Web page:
Oh, how I would have loved to go to PPD rehab.

Or at the very least, been given adequate PPD screening, treatment and follow-up. Perhaps my PPD wouldn’t have lasted so long. Perhaps I wouldn’t have developed postpartum mania, quit my job and went broke. Perhaps I would have enjoyed motherhood. Perhaps my daughter wouldn’t be struggling so much with mental health issues at the age of six.

Perhaps… but we’ll never know.

I’ve written time and again about the abysmal treatment we give moms with PPD in Canada.

About how the onus is on the mom battling PPD to recognize she has PPD, convince her doctor she’s suffering, be given confusing advice on medication and put on a year-long waiting list for sub-par psychiatric services.

When are we going to wake up and realize that PPD is a serious medical condition affecting the mother and her baby?

Studies indicate that some children of mothers with PPD go on to have mental problems.

A mom with PPD can’t be sent home with a pill and expected to get better on her own.

Because she’s not on her own.

I dream of a day when a mom with PPD can walk into her doctor’s office for help and leave with a comprehensive treatment and support plan.

She has a precious and vulnerable little human to take care of as well as herself and maybe other kids, a home and a partner, while battling a mental illness no one seems to be taking seriously in this country.

When are moms with postpartum depression (and all its forms) going to be given the attention and respect they deserve?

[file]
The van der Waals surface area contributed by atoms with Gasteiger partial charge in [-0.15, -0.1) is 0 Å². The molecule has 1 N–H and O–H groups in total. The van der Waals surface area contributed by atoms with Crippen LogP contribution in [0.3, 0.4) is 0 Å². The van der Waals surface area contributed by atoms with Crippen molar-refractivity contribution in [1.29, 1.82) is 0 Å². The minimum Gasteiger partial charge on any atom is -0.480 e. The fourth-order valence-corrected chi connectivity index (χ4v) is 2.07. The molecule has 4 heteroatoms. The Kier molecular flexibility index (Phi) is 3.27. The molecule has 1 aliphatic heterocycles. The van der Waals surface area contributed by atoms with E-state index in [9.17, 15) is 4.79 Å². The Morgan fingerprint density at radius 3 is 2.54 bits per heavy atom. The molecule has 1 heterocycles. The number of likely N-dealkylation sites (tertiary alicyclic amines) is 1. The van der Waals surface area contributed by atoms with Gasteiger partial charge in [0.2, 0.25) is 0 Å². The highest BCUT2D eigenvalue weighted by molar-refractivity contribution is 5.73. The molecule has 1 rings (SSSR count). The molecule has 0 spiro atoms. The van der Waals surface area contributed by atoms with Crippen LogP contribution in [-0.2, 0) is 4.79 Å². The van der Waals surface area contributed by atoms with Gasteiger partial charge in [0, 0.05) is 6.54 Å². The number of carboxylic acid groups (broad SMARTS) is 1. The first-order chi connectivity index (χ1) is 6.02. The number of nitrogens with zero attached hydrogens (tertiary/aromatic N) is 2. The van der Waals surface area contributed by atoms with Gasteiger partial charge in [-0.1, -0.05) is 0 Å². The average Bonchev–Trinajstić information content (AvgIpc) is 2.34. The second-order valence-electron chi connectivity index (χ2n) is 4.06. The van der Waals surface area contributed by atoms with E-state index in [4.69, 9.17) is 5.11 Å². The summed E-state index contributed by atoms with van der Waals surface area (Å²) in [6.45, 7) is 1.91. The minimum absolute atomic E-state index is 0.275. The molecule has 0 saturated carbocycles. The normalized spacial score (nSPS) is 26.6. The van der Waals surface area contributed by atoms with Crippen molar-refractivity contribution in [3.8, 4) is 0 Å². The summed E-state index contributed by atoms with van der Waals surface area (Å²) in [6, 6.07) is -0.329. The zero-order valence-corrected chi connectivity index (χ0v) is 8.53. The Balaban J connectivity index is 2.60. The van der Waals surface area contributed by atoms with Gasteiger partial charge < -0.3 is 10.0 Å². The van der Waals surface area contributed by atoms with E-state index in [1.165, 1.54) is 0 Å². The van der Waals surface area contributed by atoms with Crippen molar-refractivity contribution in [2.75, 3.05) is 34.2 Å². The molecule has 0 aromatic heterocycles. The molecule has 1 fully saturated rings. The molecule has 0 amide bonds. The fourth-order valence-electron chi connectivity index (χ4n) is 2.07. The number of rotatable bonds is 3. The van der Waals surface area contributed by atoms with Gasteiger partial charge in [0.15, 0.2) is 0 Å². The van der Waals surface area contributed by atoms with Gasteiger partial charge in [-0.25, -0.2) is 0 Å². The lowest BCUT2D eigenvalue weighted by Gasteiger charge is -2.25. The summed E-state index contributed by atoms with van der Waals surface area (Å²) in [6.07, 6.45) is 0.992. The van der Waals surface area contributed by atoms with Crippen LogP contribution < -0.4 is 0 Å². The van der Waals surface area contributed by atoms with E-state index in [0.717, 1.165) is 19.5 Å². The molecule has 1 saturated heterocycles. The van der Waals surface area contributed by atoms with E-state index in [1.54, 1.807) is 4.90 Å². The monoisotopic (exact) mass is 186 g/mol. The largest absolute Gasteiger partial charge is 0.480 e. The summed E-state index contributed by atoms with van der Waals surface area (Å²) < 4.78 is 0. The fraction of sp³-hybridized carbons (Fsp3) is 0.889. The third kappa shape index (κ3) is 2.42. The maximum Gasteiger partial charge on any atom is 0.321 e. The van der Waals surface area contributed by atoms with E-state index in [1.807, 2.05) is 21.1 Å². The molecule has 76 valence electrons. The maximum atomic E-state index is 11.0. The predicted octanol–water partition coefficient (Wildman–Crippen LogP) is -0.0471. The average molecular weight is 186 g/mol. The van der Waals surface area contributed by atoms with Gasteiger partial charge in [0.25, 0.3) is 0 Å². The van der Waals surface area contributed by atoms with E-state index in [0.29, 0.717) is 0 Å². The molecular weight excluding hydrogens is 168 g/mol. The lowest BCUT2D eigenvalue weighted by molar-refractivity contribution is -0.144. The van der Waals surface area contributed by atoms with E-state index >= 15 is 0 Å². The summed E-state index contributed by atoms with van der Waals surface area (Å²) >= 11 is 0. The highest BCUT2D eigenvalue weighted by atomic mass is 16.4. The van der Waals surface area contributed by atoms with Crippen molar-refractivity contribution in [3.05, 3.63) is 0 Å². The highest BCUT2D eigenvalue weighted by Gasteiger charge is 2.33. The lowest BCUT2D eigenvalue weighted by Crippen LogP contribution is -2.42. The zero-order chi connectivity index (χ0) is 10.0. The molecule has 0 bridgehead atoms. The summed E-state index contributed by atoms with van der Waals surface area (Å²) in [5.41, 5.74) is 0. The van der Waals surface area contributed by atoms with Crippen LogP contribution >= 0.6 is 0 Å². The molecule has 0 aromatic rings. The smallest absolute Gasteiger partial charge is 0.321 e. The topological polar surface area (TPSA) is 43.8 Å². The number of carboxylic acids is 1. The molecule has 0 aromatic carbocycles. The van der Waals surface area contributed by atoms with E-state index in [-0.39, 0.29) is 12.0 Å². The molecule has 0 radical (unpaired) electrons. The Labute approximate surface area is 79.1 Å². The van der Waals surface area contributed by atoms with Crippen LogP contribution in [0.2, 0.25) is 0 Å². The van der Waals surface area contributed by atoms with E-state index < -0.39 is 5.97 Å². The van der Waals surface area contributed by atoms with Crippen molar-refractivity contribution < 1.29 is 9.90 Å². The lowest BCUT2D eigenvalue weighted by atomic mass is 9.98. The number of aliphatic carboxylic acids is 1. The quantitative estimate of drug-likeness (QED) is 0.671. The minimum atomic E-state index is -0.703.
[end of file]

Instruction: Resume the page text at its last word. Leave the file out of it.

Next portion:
We need a major overhaul when it comes to treating PPD in Canada and maybe it starts with recognizing it as its own distinct illness in the Diagnostic and Statistical Manual of Mental Health Disorders (DSM).

The DSM is what doctors use to treat mental illness. As it stands, PPD falls under the Major Depressive Disorder category and is treated as such. The DSM is American but it’s looked to around the world as the authority on mental health disorders.

“The DSM has a qualifier major depressive disorder with peripartum onset but it’s only four weeks,” said Kate Kripke, a perinatal mental health specialist in Boulder, Colorado, in an earlier interview with me. “We all know that a mom can develop postpartum depression or anxiety, eight, nine, ten months in. We miss the point with that.”

Back to PPD rehab.

I dream of a day when a mom with PPD can walk into her doctor’s office for help and leave with a comprehensive treatment and support plan.

And who knows? By the time my daughters become mothers, if they so choose, maybe PPD rehab will actually be a thing in Canada that you won’t have to be a celebrity for or rich enough to have access to it.

Or better yet, maybe PPD will have been taken seriously enough to have researchers determine the cause and how to prevent it from ever happening in the first place so moms can get on with raising the next generation.

And enjoying motherhood.

Wouldn’t that be nice?